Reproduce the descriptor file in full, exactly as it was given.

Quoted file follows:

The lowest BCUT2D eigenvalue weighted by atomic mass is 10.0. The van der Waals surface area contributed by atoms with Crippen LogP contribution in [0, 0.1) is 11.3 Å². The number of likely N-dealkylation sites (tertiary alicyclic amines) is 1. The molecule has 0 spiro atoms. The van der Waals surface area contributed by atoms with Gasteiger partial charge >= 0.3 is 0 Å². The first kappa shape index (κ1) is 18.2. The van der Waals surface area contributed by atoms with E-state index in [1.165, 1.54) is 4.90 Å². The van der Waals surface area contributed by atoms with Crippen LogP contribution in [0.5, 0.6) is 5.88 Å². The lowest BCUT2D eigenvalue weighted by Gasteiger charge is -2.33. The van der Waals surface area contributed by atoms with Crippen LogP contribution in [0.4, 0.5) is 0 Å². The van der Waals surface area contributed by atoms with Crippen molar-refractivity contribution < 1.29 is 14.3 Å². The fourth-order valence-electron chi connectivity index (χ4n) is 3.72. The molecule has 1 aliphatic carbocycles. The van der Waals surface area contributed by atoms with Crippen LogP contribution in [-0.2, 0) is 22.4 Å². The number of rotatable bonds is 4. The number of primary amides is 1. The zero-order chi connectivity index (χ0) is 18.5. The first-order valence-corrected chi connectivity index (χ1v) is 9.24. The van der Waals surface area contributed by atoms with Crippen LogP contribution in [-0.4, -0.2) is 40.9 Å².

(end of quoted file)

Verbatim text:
The lowest BCUT2D eigenvalue weighted by atomic mass is 10.0. The van der Waals surface area contributed by atoms with Crippen LogP contribution in [0, 0.1) is 11.3 Å². The number of likely N-dealkylation sites (tertiary alicyclic amines) is 1. The molecule has 0 spiro atoms. The van der Waals surface area contributed by atoms with Gasteiger partial charge >= 0.3 is 0 Å². The first kappa shape index (κ1) is 18.2. The van der Waals surface area contributed by atoms with E-state index in [1.165, 1.54) is 4.90 Å². The van der Waals surface area contributed by atoms with Crippen LogP contribution in [0.5, 0.6) is 5.88 Å². The lowest BCUT2D eigenvalue weighted by Gasteiger charge is -2.33. The van der Waals surface area contributed by atoms with Crippen LogP contribution in [0.4, 0.5) is 0 Å². The van der Waals surface area contributed by atoms with Crippen molar-refractivity contribution < 1.29 is 14.3 Å². The fourth-order valence-electron chi connectivity index (χ4n) is 3.72. The molecule has 1 aliphatic carbocycles. The van der Waals surface area contributed by atoms with Crippen LogP contribution in [-0.2, 0) is 22.4 Å². The number of rotatable bonds is 4. The number of primary amides is 1. The zero-order chi connectivity index (χ0) is 18.5. The first-order valence-corrected chi connectivity index (χ1v) is 9.24. The van der Waals surface area contributed by atoms with Crippen LogP contribution in [-0.4, -0.2) is 40.9 Å².